Feeds:
Posts
Comments

Archive for February, 2016

I have finally found out why people who claim they do their larps “like a pro” seem to me quite often to be done very unprofessionally.
I guess in IT business (or some cultural productions) working professionally is that product is ready on time and everybody know what their know-hows and responsibilities are. Also I guess it’s somewhat impostant to concentrate on producing something that is different from everything else there is on a market, and advertising it well. Or something like that (I wouldn’t know).

In customer service if you check from my company’s manual I fail in every shift, usually multiple times. It will either take 1 minute longer than the target time to get the food to customer, or we ran out of coffee and it takes over a minute (!) to get more, or I mishear something while working at drive-in. Everybody makes mistakes. What does make me a professional is how those mistakes are handled. Hardly ever those customers leave the restaurant disappointed, never willing to eat there again.

Of course both ways of seeing professionalism share common elements. Like plan well, make timetable, talk to your supervisor and colleagues when needed, ask for help if needed.

What I count to be professional and what really isn’t obvious to everybody who seem to be doing larps “like a pro” is:

1. How mistakes are handled (as they will happen): Explain, apologize when needed, don’t make excuses, don’t attack the person who made a complaint, even if it’s a silly complaint. (I also believe in tone polishing in both work and volunteer work context.)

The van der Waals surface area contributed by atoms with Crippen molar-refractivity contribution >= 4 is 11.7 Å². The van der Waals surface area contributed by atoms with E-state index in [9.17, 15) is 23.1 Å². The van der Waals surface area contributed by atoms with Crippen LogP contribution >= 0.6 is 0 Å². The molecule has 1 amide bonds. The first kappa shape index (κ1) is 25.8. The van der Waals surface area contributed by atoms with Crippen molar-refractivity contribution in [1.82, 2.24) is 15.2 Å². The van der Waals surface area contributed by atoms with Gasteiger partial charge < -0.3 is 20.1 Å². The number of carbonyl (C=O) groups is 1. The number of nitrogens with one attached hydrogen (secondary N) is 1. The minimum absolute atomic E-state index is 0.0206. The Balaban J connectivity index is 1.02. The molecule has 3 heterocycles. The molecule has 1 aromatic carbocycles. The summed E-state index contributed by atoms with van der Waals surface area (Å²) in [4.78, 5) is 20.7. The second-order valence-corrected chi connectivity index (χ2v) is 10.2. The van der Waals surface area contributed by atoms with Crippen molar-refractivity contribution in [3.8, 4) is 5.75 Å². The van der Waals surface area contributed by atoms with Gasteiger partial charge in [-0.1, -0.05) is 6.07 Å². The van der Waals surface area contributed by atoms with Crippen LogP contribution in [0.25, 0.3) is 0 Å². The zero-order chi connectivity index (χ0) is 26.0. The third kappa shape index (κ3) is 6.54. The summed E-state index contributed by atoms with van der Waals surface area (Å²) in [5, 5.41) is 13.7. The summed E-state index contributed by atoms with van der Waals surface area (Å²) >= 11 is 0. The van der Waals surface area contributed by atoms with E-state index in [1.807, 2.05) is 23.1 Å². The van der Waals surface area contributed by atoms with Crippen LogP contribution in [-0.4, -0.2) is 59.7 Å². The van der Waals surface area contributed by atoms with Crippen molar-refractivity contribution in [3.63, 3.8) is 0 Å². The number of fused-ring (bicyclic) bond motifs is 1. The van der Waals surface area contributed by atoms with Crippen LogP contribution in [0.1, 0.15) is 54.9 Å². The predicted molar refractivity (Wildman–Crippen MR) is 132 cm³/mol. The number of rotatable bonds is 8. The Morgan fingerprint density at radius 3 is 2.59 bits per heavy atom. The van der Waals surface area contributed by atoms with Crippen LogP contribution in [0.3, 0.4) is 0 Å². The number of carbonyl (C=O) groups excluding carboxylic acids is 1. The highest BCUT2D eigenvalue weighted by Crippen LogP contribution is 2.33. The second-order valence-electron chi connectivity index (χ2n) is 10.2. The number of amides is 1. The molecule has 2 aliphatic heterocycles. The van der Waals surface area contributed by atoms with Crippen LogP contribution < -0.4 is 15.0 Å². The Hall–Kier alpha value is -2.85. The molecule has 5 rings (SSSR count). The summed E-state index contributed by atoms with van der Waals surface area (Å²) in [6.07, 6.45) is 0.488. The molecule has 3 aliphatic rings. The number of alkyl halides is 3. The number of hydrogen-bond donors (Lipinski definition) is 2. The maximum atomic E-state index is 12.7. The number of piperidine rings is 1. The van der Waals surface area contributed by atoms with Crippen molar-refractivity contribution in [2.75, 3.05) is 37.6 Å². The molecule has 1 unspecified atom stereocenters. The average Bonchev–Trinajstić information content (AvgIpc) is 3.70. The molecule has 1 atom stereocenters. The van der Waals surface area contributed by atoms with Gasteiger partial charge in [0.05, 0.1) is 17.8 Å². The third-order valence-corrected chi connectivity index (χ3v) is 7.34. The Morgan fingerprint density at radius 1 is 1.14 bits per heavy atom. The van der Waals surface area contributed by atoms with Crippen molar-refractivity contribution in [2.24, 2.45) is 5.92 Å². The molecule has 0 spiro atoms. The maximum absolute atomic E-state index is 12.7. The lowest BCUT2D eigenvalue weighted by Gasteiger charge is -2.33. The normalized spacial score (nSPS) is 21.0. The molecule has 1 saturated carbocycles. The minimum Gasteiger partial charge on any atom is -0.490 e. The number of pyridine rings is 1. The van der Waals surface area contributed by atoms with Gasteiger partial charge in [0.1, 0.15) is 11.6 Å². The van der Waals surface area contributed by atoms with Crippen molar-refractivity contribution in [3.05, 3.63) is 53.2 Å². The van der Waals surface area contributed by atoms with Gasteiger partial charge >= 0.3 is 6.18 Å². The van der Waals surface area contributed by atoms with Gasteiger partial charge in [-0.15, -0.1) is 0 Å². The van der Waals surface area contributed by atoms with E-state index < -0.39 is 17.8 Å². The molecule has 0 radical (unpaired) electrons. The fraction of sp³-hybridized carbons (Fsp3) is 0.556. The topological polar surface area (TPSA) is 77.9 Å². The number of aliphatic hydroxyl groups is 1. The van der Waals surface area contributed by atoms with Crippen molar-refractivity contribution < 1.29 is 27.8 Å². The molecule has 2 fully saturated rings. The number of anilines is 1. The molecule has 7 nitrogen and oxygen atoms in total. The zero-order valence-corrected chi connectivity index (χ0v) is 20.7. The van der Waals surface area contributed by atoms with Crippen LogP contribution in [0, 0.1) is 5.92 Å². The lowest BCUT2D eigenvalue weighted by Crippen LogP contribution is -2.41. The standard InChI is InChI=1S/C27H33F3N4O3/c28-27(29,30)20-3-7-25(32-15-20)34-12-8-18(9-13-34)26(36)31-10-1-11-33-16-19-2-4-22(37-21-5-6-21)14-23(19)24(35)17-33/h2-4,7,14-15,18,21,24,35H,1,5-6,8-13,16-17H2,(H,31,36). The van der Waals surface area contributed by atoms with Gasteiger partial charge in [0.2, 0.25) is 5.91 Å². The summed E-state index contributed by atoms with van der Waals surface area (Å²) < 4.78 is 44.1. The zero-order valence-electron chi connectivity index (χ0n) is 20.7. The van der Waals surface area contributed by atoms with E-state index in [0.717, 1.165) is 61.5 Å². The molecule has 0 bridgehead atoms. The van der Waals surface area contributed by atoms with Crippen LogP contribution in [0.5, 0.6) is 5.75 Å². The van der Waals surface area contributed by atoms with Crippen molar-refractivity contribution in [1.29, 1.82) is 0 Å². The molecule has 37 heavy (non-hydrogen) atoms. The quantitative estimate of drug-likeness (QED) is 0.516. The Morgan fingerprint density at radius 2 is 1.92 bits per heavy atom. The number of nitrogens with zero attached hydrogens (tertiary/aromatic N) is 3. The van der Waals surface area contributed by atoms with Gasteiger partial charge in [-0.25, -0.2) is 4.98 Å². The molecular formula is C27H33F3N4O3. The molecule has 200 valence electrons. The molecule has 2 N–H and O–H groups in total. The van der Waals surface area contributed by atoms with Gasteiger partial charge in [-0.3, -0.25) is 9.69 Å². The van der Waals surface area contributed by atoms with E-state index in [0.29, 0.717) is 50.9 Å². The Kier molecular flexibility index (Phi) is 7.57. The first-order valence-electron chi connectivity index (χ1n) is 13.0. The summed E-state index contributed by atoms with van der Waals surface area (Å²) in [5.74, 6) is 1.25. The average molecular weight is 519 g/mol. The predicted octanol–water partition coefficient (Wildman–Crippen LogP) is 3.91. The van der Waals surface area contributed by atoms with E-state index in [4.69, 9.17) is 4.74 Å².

2. How people are handled. Probably neither working at a low-wage sector customer service or writing that particular larp is their all time dream job, so motivation must come from other stuff than the work itself. So remembering to say thank you, asking how they’re doing, letting people learn and try new things and show what they’ve learned, not just doing stuff they’ve done previously best. Avoiding micromanagement. If something goes wrong, letting them reflect it first and tell how they’d avoid the same to happen again. Only if needed telling your opinion as supervisor how it should be handled from now on.
3. How “reality” is handled. Something good or bad (usually bad) will happen. It is possible to be flexible, without being too soft.

I’m not really interested in comparing if being main organizing a larp is more comparable to a customer service work or IT production. Just saying out load that I at last understand why some people think their larps are very professionally done, while I seriously disagree. 🙂

(Also I didn’t say IT projects are badly managed.)

TLRD: Expecting people to do the same in a volunteer project than in a well paid, desirable job isn’t professional.

Advertisements

Read Full Post »